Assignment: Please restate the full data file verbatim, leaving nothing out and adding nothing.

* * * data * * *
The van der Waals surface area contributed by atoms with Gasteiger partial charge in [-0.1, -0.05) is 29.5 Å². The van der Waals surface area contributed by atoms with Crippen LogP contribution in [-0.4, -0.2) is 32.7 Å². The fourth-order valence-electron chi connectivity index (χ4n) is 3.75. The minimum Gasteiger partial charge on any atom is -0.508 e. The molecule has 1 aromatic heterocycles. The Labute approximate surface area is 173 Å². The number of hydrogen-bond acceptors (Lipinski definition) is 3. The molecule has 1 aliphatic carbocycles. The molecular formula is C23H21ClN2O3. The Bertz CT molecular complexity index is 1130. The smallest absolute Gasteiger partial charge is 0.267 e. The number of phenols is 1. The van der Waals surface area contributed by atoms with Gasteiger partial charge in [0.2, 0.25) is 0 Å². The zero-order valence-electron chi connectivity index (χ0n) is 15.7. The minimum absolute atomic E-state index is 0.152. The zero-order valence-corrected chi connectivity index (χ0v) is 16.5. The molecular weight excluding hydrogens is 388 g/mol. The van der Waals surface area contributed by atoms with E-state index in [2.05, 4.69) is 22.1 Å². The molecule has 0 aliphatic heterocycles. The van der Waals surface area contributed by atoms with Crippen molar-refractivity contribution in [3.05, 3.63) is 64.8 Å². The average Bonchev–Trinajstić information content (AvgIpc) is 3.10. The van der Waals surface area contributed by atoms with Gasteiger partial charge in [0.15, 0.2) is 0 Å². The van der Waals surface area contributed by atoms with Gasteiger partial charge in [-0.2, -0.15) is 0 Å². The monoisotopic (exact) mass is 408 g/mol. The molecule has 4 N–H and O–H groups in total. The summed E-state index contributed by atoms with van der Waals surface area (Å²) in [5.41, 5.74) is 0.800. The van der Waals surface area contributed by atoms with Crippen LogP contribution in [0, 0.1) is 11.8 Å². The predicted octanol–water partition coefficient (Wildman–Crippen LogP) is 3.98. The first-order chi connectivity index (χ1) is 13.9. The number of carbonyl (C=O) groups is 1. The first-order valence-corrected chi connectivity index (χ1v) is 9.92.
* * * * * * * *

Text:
The van der Waals surface area contributed by atoms with Gasteiger partial charge in [-0.1, -0.05) is 29.5 Å². The van der Waals surface area contributed by atoms with Crippen LogP contribution in [-0.4, -0.2) is 32.7 Å². The fourth-order valence-electron chi connectivity index (χ4n) is 3.75. The minimum Gasteiger partial charge on any atom is -0.508 e. The molecule has 1 aromatic heterocycles. The Labute approximate surface area is 173 Å². The number of hydrogen-bond acceptors (Lipinski definition) is 3. The molecule has 1 aliphatic carbocycles. The molecular formula is C23H21ClN2O3. The Bertz CT molecular complexity index is 1130. The smallest absolute Gasteiger partial charge is 0.267 e. The number of phenols is 1. The van der Waals surface area contributed by atoms with Gasteiger partial charge in [0.2, 0.25) is 0 Å². The zero-order valence-electron chi connectivity index (χ0n) is 15.7. The minimum absolute atomic E-state index is 0.152. The zero-order valence-corrected chi connectivity index (χ0v) is 16.5. The molecular weight excluding hydrogens is 388 g/mol. The van der Waals surface area contributed by atoms with E-state index in [2.05, 4.69) is 22.1 Å². The molecule has 0 aliphatic heterocycles. The van der Waals surface area contributed by atoms with Crippen molar-refractivity contribution in [3.05, 3.63) is 64.8 Å². The average Bonchev–Trinajstić information content (AvgIpc) is 3.10. The van der Waals surface area contributed by atoms with Gasteiger partial charge in [0.15, 0.2) is 0 Å². The van der Waals surface area contributed by atoms with Gasteiger partial charge in [-0.2, -0.15) is 0 Å². The monoisotopic (exact) mass is 408 g/mol. The molecule has 4 N–H and O–H groups in total. The summed E-state index contributed by atoms with van der Waals surface area (Å²) in [5.41, 5.74) is 0.800. The van der Waals surface area contributed by atoms with Crippen LogP contribution in [0, 0.1) is 11.8 Å². The predicted octanol–water partition coefficient (Wildman–Crippen LogP) is 3.98. The first-order chi connectivity index (χ1) is 13.9. The number of carbonyl (C=O) groups is 1. The first-order valence-corrected chi connectivity index (χ1v) is 9.92.